As Israel has refused to cooperate with the Court, and many states attempted to limit the Court’s reach, the Court is de facto blocked. As Nada stresses, what is needed is “political will to support the ICC fully without compromise, and also to complement the court by enabling domestic courts’ exercise of universal jurisdiction over grave crimes committed in Palestine. Simply, accountability has to be considered an integral part of any transition towards peace.”

More information about the speakers
Sari Bashi, Program Director at Human Rights Watch, leads the organization’s research. Prior to joining HRW, Sari co-founded and ran Gisha, the leading Israeli human rights group promoting the right to freedom of movement for Palestinians in Gaza. She has taught international humanitarian law at Yale Law School and Tel Aviv University and supervised research at Democracy for the Arab World Now. She is the author of Maqluba: Upside Down Love (Hebrew) and of the Umm Forat blog about raising her children in the occupied West Bank.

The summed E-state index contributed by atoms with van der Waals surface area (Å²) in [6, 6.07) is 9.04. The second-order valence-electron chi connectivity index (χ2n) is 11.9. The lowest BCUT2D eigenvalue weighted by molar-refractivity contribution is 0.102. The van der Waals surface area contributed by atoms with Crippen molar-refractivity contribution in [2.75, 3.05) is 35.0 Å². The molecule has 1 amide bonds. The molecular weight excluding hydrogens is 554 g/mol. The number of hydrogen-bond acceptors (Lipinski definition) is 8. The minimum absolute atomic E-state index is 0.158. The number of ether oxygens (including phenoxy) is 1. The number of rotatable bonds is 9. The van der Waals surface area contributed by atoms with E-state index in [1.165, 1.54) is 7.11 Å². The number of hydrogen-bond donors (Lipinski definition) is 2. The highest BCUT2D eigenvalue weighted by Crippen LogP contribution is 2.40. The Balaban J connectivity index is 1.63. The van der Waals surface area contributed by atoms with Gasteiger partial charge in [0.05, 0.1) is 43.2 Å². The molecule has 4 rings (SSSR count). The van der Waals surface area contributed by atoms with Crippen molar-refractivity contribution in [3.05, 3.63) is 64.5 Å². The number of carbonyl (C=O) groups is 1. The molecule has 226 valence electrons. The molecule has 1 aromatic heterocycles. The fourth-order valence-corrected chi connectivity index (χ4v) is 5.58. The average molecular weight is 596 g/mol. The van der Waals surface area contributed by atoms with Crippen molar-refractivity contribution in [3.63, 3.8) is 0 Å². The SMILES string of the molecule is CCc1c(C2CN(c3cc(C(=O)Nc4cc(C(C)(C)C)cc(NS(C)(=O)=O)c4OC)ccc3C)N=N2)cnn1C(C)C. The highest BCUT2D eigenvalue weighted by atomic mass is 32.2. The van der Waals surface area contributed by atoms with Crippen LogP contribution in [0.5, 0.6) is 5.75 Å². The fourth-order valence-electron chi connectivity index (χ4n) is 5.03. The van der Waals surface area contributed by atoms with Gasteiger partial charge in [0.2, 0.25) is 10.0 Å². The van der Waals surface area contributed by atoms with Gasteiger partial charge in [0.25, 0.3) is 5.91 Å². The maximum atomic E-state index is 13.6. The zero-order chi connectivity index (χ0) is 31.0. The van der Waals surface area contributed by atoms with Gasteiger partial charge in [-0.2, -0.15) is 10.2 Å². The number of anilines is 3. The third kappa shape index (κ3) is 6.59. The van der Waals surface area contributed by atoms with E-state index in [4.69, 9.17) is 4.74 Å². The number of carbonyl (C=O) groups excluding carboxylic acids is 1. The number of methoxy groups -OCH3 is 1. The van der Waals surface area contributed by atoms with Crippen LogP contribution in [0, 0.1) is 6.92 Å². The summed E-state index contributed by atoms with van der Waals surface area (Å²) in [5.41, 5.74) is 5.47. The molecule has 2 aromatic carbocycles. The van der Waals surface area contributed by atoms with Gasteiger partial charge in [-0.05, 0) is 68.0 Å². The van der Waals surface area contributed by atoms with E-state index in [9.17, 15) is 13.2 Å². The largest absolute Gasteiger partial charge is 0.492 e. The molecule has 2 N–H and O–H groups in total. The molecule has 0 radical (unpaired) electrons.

Sari Bashi

Nada Kiswanson is a lawyer specializing in international criminal and human rights law who has worked extensively on Israel’s occupation of Palestine. Over the past decade, she worked with Palestinian civil society at various institutions, such as the UN, EU and ICC and also represented hundreds of Palestinian victims in judicial proceedings before the ICC Pre-Trial Chamber. She is currently a MENA specialist with Impunity Watch. Nada co-edited and contributed to the volume Prolonged Occupation and International Law: Israel and Palestine, released by BRILL earlier this year. Her latest opinion piece is The Wheels of Justice Must Also Turn for Palestinians.